The extract, History of the Coptic Catholic Church, by Father Ronald Roberson CSP, is published by kind permission of the Pontifical Oriental Institute. 

Metropolitan Menghesteab Tesfamariam

Archbishop of Asmara and Head of the Eritrean Catholic Church

The Most Reverend Menghesteab Tesfamariam, M.C.C.I., (born 24 December 1948 in Berakit) is, as metropolitan archbishop of the Archeparchy of Asmara, the head of the Eritrean Catholic Church.

Ordained as a priest of the Comboni Missionaries of the Heart of Jesus[1] on 18 February 1979, he was appointed as Bishop of Asmara on 25 June 2001, and ordained on 16 September.

In January 2015, Pope Francis established the Eritrean Catholic Church as an autonomous sui iuris Eastern Catholic Church, thus separating it from the Ethiopian Catholic Church. At the same time he elevated the Eparchy of Asmara to the dignity of an Archeparchy and named Menghesteab Tesfamariam as the head of the new church.


There are four territorial jurisdictions in the country, known as eparchies 

  • The most important (and the original since 1930) is the Archeparchy of Asmara, which is the seat of the Eritrean Catholic Church. 
  • The Eparchy of Keren is the most important in terms of percentage of the total Eritrean population (nearly 12%).
  • The Eparchy of Barentu has been created in 1995 and covers the northwest of the country.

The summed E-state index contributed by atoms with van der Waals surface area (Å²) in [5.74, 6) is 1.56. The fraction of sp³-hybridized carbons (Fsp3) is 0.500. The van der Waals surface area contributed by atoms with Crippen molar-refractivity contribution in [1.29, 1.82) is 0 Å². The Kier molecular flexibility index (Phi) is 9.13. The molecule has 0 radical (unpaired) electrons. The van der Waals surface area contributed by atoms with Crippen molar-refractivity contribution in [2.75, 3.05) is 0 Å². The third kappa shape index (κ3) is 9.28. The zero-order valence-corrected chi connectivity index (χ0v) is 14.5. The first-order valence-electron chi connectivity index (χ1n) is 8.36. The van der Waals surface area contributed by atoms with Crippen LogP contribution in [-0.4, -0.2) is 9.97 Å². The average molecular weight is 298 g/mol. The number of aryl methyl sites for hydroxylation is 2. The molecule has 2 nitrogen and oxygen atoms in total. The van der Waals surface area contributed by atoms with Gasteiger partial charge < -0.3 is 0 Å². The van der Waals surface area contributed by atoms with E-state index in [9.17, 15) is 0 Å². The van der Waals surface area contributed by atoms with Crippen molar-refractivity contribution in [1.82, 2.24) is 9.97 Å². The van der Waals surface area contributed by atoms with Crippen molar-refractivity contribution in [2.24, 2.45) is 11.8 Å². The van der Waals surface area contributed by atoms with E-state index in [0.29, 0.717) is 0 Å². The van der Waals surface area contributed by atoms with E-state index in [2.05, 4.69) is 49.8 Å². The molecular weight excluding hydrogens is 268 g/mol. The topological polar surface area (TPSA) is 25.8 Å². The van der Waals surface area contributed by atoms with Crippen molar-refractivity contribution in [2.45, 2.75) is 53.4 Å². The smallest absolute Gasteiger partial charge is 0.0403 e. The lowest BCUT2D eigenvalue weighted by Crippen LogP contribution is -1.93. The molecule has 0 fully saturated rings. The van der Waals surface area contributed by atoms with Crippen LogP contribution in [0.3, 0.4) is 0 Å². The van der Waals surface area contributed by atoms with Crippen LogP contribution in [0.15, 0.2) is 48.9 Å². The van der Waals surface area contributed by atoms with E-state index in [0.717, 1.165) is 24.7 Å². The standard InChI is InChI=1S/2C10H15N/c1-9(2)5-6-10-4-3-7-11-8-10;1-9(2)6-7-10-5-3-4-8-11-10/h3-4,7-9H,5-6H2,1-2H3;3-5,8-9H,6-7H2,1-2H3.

• The Eparchy of Segeneiti has been created in 2012 and covers the south of the country.

Eritrean Catholic Church in the UK

Eritrean Catholic Church (Alexandrian Ghe’ez Rite)

Holy Redeemer Eritrean Catholic  Chaplaincy

St. Aidan Of Lindisfarne Church, 85 Old Oak Common Lane, London, W3 7DD
Sunday Liturgy, 1 pm
Priest: Abba Ephrem Andom

Tel. 020 8743 8315


Eritrean Catholic Church (Alexandrian Ghe’ez Rite)

St Francis of Assisi Church, Pottery Lane, Notting Hill, London W11 4NQ

Sunday Liturgy, 1 pm

Priest: Abba Ephrem Andon, c/o Presbytery, Commonwealth Avenue, London, W12 7QR 

[email protected] / Tel.: 020 8743 8315

Priest: Abba Kidane Lebasi
[email protected] / 020 7025 1594


Ethiopian Catholic Church (Alexandrian Ghe’ez Rite)

Our Lady Queen of Heaven Church, Queensway, Bayswater, London W2 3JF.

Sunday Liturgy, 1 pm

Priest: Fr Ofayissa Dea Madalcho CM

[email protected]

Tel.: 07506 233125